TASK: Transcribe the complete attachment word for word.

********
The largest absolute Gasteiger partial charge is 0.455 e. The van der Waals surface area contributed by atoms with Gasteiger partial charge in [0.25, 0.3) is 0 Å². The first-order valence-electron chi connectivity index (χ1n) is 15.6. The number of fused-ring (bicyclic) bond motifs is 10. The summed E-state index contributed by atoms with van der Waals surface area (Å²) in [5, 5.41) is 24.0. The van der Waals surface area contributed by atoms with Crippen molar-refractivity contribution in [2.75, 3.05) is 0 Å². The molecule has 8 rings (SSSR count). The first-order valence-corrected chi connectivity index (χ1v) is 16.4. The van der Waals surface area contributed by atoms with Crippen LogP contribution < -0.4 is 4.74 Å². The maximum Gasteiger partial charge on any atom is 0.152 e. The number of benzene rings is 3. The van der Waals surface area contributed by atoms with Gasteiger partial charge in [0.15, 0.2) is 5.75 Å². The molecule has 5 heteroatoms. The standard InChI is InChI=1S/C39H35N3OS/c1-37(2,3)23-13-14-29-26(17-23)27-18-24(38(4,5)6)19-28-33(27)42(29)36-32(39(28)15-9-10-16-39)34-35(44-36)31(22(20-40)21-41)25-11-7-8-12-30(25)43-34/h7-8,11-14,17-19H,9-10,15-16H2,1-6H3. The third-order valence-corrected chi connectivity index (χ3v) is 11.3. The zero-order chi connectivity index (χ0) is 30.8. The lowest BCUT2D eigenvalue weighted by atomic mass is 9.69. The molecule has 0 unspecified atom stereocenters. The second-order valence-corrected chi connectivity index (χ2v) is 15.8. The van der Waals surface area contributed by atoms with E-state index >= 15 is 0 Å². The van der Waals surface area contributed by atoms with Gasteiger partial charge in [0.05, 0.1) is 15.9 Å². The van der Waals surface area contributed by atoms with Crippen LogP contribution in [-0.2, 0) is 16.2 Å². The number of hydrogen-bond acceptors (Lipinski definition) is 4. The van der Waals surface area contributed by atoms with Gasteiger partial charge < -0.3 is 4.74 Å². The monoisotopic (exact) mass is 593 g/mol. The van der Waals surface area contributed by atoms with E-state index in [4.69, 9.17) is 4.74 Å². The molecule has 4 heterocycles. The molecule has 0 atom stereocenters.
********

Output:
The largest absolute Gasteiger partial charge is 0.455 e. The van der Waals surface area contributed by atoms with Gasteiger partial charge in [0.25, 0.3) is 0 Å². The first-order valence-electron chi connectivity index (χ1n) is 15.6. The number of fused-ring (bicyclic) bond motifs is 10. The summed E-state index contributed by atoms with van der Waals surface area (Å²) in [5, 5.41) is 24.0. The van der Waals surface area contributed by atoms with Crippen molar-refractivity contribution in [2.75, 3.05) is 0 Å². The molecule has 8 rings (SSSR count). The first-order valence-corrected chi connectivity index (χ1v) is 16.4. The van der Waals surface area contributed by atoms with Crippen LogP contribution < -0.4 is 4.74 Å². The maximum Gasteiger partial charge on any atom is 0.152 e. The number of benzene rings is 3. The van der Waals surface area contributed by atoms with Gasteiger partial charge in [0.15, 0.2) is 5.75 Å². The molecule has 5 heteroatoms. The standard InChI is InChI=1S/C39H35N3OS/c1-37(2,3)23-13-14-29-26(17-23)27-18-24(38(4,5)6)19-28-33(27)42(29)36-32(39(28)15-9-10-16-39)34-35(44-36)31(22(20-40)21-41)25-11-7-8-12-30(25)43-34/h7-8,11-14,17-19H,9-10,15-16H2,1-6H3. The third-order valence-corrected chi connectivity index (χ3v) is 11.3. The zero-order chi connectivity index (χ0) is 30.8. The lowest BCUT2D eigenvalue weighted by atomic mass is 9.69. The molecule has 0 unspecified atom stereocenters. The second-order valence-corrected chi connectivity index (χ2v) is 15.8. The van der Waals surface area contributed by atoms with E-state index >= 15 is 0 Å². The van der Waals surface area contributed by atoms with Gasteiger partial charge in [0.05, 0.1) is 15.9 Å². The van der Waals surface area contributed by atoms with Crippen LogP contribution in [-0.2, 0) is 16.2 Å². The number of hydrogen-bond acceptors (Lipinski definition) is 4. The van der Waals surface area contributed by atoms with Gasteiger partial charge < -0.3 is 4.74 Å². The monoisotopic (exact) mass is 593 g/mol. The van der Waals surface area contributed by atoms with E-state index in [4.69, 9.17) is 4.74 Å². The molecule has 4 heterocycles. The molecule has 0 atom stereocenters.